- “Batch Query System with Interactive local storage for SDSS and the VO,” O’Mullane, W., Gray, J., Li, N., Budavari, T., Nieto Santisteban, M., Szalay, A.S, Proc. ADASS XIII, ASP Conference Series, eds: F.Ochsenbein, M.Allen and D.Egret, 314, 372 (2004).
- “ImgCutout, an Engine of Instantaneous Astronomical Discovery,” Nieto-Santisteban, M., Szalay, A.S., Gray, J.: Proc. ADASS XIII, ASP Conference Series, eds: F. Ochsenbein, M Allen and D. Egret, 314, 666 (2004).
- “The Second Data Release of the Sloan Digital Sky Survey,” K. Abazajian, et. al., ApJ,128, 502 (2004).
- “Data Organization of the SDSS Data Release 1,” Thakar, A.R., Szalay A.S., Vandenberg, J., Gray. J., Stoughton, C., Proc. ADASS XII, ASP Conference Series, eds: H.Payne, R.I. Jedrzejewski and R.N.Hook, 295, 217 (2003).
- “The Sloan Digital Sky Survey Quasar Catalog. II. First Data Release,” D.P Schneider, et al : Astron. J., 126, 2579 (2003).
- “A conversation with Jim Gray”, ACM Queue, V 1.4, June 2003.
- “The Sloan Digital Sky Survey and its Archive,” Szalay, A.S., Kunszt, P.Z., Thakar, A., Gray, J. and Slutz, D in Proc ADASS IX, eds. N. Manset, C. Veillet, D. Crabtree, (ASP Conference series), 216, 405 (2000).
- Computing the Future: A Broader Agenda for Computer Science and EngineeringCommittee to Assess The Scope and Direction of Computer Science and Technology, J. Hartmanis (chair). National Academy Press, 1992.
- Transaction Processing: Concepts and Techniques , J. Gray, A. Reuter, 1992 by Morgan Kaufmann, San Mateo, CA.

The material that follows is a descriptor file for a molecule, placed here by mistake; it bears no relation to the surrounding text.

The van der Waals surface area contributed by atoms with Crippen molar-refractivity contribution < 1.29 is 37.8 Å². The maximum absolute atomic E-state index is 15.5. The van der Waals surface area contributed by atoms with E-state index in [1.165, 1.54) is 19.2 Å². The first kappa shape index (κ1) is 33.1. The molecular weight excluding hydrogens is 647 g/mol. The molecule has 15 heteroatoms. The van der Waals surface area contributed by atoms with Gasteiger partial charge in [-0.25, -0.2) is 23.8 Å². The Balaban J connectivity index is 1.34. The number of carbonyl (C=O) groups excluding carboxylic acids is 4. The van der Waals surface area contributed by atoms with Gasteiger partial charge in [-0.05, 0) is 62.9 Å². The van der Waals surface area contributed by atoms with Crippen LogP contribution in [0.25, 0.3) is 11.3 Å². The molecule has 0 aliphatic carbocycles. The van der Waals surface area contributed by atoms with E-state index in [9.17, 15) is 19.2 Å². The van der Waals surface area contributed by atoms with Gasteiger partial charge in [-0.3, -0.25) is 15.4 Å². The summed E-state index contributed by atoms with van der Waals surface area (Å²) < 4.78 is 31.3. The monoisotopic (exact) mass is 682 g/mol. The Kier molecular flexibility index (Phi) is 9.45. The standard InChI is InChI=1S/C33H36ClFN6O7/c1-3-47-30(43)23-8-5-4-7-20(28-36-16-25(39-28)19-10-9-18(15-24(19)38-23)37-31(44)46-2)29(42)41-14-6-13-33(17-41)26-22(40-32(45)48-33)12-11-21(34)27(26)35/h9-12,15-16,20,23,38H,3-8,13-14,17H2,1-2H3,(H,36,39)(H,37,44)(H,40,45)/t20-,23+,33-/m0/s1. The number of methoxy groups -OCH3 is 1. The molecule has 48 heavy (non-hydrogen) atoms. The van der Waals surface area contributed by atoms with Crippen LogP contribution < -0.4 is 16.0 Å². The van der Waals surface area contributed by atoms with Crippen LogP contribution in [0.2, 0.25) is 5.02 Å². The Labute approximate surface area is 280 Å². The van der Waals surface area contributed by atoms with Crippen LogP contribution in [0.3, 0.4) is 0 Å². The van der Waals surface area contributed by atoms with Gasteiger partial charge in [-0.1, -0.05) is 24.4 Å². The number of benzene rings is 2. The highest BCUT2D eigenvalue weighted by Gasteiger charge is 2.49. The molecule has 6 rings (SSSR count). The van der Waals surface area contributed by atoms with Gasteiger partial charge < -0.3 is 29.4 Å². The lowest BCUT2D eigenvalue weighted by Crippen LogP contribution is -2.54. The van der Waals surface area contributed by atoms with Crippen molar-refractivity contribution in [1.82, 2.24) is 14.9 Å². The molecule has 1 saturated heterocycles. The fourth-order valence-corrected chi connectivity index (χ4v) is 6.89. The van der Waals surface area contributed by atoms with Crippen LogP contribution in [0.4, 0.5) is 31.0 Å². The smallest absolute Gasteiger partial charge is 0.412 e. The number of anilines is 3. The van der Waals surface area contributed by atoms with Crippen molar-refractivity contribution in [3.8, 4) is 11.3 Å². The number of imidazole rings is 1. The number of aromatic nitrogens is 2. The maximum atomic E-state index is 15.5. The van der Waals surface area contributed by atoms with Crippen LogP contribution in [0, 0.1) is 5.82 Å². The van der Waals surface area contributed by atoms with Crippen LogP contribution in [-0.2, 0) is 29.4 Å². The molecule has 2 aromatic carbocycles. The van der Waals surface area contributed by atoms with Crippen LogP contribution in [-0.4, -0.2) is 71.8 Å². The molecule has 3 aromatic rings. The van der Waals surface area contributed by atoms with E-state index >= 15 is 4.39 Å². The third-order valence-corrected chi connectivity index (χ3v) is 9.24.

Articles recommended by Jim Gray
Vannevar Bush’s paper: As We May Think, the 1945 Atlantic Monthly piece that is the manifesto for Information At Your Fingertips and also the Internet. In that same time Bush also wrote Science’s social contract: Science, The Endless Frontier that has guided US Science policy since then.
Ed Lazowska (U. Washington) faculty lecture on Computer Science, a more modern discussion of the social contract with a focus on computer science.
Alan Newell on how to do research (one hour video lecture) Desires and Diversions. Sage advice for scientists on how to live our professional lives.
Michael Lesk’s paper on “How much information is there in the world?”
Richard Feynman’s paper: There’s Plenty of Room at the Bottom, explaining that computers could be very small (this predates VLSI) and the wonderful 1982 Feynman Lectures on Computationedited by Tony Hey and Robin Allen: Perseus Books; ISBN: 0738202967 that talks about how much energy, space, and time computations should take (close to zero), and an inscrutable (to me) introduction to quantum computing. There is also an out-of-print follow-on Feynman and Computation, Exploring the Limits of Computers edited by Tony Hey, ISBN: 0738200573.
A nice historical piece on Moore’s law (90KB html) a 1996 student papers by Bob Schaller explaining the history of the law and some of its implications.
What Next Revealed a talk by Adi Porobic on technology trends and a technolgoy forecast May 2002 (2 MB).